COMMERCIAL FISHERY DISCARDS
Analysis of variance of fishery observer data for summer flounder was used to identify stratification variables for an expansion procedure to estimate total landings and discards from the observer data kept and discard rates (weight per day fished) in the commercial fishery. Initial models included year, quarter, fisheries statistical division (2-digit area), area (divisions north and south of Delaware Bay), and tonnage class as main effects. Quarter and division consistently emerged as significant main effects without significant interaction with the year (NEFSC 1993). The estimation procedure expands transformation bias-corrected geometric mean catch (landings and discards) rates in year, quarter, and division strata by total days fished (days fished on trips landing any summer flounder by any mobile gear, including fish trawls and scallop dredges) to derive fishery landings and discards. The days fished metric correlates better with the observed summer flounder discards on a per trip basis than other potential expansion factors such as total summer flounder landings or total trip landings of all species. The use of fishery effort as the multiplier (raising factor) also allows estimation of landings from the fishery observer data for comparison with dealer reported landings, to help judge the potential accuracy of the procedure and/or sample data.
For strata with no fishery observer sampling, catch rates from adjacent or comparable strata were substituted as appropriate (except for Division 51, which generally has very low catch rates and negligible catch). Estimates of discard were stratified by 2 gear types (scallop dredges; trawls) for years when data were adequate (1992 and later years). Estimates at length and age were stratified by gear for 1994-2000 and 2002-2005, again due to sample size considerations. Only 11 fish were sampled from the sea scallop dredge fishery 2001, and so the scallop dredge discards were assumed to have the same length and age composition as the trawl fishery discards in 2001.
While estimates of catch rates from the NER fishery observer data were used in this assessment to estimate total discards, catch rate information is also reported in the VTR data. A comparison of discard to total catch ratios for the fishery observer and VTR data sets for trawl and scallop dredge gear indicates similar discard rates from the two data sources. Overall fishery observer and VTR discard to total catch ratios for 1994-2005 were generally within 10-15% of each other; 2001 was an exception, with an overall discard to total catch ratio of 49% in the fishery observer data and 29% in the VTR data. Discard rates of summer flounder in the scallop dredge fishery were much higher than in the trawl fishery (Table 15 and Table 16).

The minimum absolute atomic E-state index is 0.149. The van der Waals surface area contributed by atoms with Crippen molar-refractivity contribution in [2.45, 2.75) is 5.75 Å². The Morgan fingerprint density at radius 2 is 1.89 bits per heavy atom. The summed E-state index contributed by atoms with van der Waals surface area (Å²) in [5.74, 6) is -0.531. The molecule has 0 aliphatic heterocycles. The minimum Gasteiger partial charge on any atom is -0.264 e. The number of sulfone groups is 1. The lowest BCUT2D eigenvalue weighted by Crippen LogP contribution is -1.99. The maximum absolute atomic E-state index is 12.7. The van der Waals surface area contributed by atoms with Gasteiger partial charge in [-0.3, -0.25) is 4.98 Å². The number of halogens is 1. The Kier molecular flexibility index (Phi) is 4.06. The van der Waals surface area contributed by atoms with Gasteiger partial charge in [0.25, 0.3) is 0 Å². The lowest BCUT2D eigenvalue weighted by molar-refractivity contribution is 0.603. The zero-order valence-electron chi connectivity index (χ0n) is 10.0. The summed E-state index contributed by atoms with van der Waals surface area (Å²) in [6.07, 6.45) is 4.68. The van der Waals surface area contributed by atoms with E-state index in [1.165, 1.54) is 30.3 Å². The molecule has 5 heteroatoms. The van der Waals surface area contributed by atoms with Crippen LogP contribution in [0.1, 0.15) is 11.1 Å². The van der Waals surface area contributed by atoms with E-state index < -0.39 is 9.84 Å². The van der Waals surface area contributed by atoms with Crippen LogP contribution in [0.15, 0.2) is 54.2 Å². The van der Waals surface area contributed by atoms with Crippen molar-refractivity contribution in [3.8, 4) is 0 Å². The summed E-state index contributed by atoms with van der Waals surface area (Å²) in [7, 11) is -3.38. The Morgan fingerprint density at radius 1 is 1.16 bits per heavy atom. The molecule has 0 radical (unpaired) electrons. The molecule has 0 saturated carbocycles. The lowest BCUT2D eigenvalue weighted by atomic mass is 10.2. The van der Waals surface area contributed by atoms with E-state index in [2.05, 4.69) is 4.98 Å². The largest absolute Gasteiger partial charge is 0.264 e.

The change in mid-1994 from the interview/weighout data reporting system to the VTR/mandatory dealer report system required a change in the estimation of effort (days fished) to estimate total discards. An initial examination of days fished and catch per unit effort (CPUE; landings per day fished) for cod conducted at SAW 24 (NEFSC 1997a) compared these quantities as reported in the full weighout and VTR data sets (DeLong et al., 1997). This comparison indicated a shift to a higher frequency of short trips (trips with one or two days fished reported), and to a mode at a lower rate of CPUE. It was not clear at SAW 24 if these changes were due to the change in reporting system (units reported not comparable), or real changes in the fishery, and so effort data reported by the VTR system were not used quantitatively in the SAW 24 assessments. In the SAW 25 assessment for summer flounder (NEFSC 1997b), a slightly different comparison was made. The port agent interview data for 1991-93 and merged dealer/VTR data for 1994-1996 (the matched set data), which under each system serve as the“sample”to characterize the total commercial landings, were compared in relative terms (percent frequency). For summer flounder, the percent frequency of short trips (lower number of days fished per trip) increased during 1991-1996, but not to the degree observed for cod, and the mode of CPUE rates for summer flounder increased in spite of lower effort per trip. For the summer flounder fishery, these may reflect actual changes in the fishery, due to increased restrictions on allowable landings per trip (trip landings limits might lead to shorter trips) and stock size increases (higher CPUE). As for cod, however, the influence of each of these changes (reporting system, management changes, stock size changes) has not been quantified. Total days fished in the summer flounder fishery were comparable between 1989-1993 period and 1994. Since 1994, total days fished have ranged from 20,700 days in 1999 to 9,300 days in 2004, with a mean of about 12,000 days, a substantial decline relative to the 1989-1993 mean of 22,000 days. Because the effort measure is critical to the estimation of discards for summer flounder, the VTR data were used as the best data source to estimate summer flounder fishery days fished for 1994-2005.